We have turned reading into almost a ritual…and it is funny to see how much the twins value this ritual. We have reading cushions in their room. So before we start, we prop the cushions up against the wall and sit down on the mattress leaning against our cushions. Then the boys get up and pick out what they want to read from the book tray. I usually sit in the middle and hold the book so both the boys can see. I started out with board books because i wanted my boys to be able to handle the books. So they would hold them, try to flip the pages, and sometimes drool on them and chew them. I never said NO to any of this because i wanted books to be something they found accessible, fun and theirs! I would (and still do) read and re-read and then re-read again as many times as they wanted me to. Soon they would finish my sentences for me. And then, when they were playing by themselves, they would pick out the book and ‘read it’ to themselves, often adding their own bits.


It’s not like all kids want to read. While Nishant absolutely loves books and can spend big chunks of time being read to, Siddhant gets easily distracted and prefers quicker, shorter reading sessions. He sometimes wanders off in the middle of a read aloud, or says “all done!” and shuts the book. I try to continue reading if he is within earshot or in the room and will try to engage him by asking questions.  I don’t want to force him because i would like to keep reading a fun activity that the boys enjoy.

I am putting down a list of some books my kids love. They are currently 23 months old so some of the books in this list may not work for very small babies:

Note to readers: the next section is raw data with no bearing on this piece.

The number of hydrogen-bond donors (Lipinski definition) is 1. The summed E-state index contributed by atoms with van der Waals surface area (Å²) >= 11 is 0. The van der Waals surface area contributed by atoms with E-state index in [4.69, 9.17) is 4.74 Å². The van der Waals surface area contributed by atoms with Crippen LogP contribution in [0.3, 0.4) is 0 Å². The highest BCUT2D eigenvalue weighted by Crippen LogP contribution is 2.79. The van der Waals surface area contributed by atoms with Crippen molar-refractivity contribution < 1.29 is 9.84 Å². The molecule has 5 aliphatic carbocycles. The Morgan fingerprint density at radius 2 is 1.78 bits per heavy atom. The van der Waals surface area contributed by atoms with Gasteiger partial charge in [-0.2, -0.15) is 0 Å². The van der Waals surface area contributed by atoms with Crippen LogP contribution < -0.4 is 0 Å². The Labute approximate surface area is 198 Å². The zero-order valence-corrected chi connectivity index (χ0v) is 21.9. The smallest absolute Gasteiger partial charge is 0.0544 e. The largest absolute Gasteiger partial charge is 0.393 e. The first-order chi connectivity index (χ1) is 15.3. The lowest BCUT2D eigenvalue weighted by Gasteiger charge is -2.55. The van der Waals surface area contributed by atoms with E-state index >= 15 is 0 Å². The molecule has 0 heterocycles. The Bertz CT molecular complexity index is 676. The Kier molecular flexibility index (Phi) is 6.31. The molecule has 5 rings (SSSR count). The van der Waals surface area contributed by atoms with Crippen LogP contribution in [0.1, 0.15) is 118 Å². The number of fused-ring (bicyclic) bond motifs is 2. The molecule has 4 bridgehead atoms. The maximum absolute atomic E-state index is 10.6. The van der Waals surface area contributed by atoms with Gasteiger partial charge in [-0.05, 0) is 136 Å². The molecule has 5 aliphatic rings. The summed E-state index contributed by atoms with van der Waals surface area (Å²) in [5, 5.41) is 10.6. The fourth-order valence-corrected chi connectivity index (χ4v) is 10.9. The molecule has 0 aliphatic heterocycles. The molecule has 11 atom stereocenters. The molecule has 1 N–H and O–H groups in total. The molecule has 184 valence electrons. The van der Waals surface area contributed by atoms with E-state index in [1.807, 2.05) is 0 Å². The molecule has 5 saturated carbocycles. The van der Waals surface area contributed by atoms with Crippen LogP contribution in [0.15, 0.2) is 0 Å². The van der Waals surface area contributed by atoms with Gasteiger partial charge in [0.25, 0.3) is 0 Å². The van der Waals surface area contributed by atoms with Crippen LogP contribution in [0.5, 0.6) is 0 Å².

1. Moo Baa La La La           Sandra Boynton
  2. Barnyard Bath                 Sandra Boynton
  3. Hippos go berserk          Sandra Boyton
  4. Belly Button Book           Sandra Boyton
  5. Pookie books                  Sandra Boynton
  6. The Going to Bed Book   Sandra Boynton
  7. Polar Bear Polar Bear      Eric Carle
  8. Brown Bear Brown Bear  Eric Carle
  9. From Head to Toe           Eric Carle
  10. The Very Hungry Caterpillar    Carle
  11. Draw me a star               Eric Carle
  12. The very grouchy ladybug      Carle
  13. The Wheels on the Bus (raffi)
  14. Five little ducks (raffi)
  15. One fish Two fish                  Dr. Seuss
  16. The Foot book                      Dr. Seuss
  17. Hop on Pop                          Dr. Seuss
  18. Cave Baby                            Julia Donaldson
  19. Gruffalo                                 Julia Donaldson
  20. Goodnight Moon                   Margaret Wise Brown
  21. The Runaway Bunny             Margaret Wise Brown
  22. Peek-a boo I Love You
  23. Peek-a-boo Sleepy Baby
  24. Squishy Turtle and Friends   Roger Priddy (cloth book with textures)
  25. Fuzzy Bee and Friends         Roger Priddy (cloth books with textures)
  26. Little Blue Truck                   Alice Schertle and Jill McElmurry
  27. Where the wild things are     Maurice Sendak
  28. Happy in my nappy
  29. My new baby                       Rachel Fuller
  30. Head, shoulder, knees and toes   Annie Kubler

This is just a list to get you started. I will also start doing book reviews with reading suggestions and activities for this list.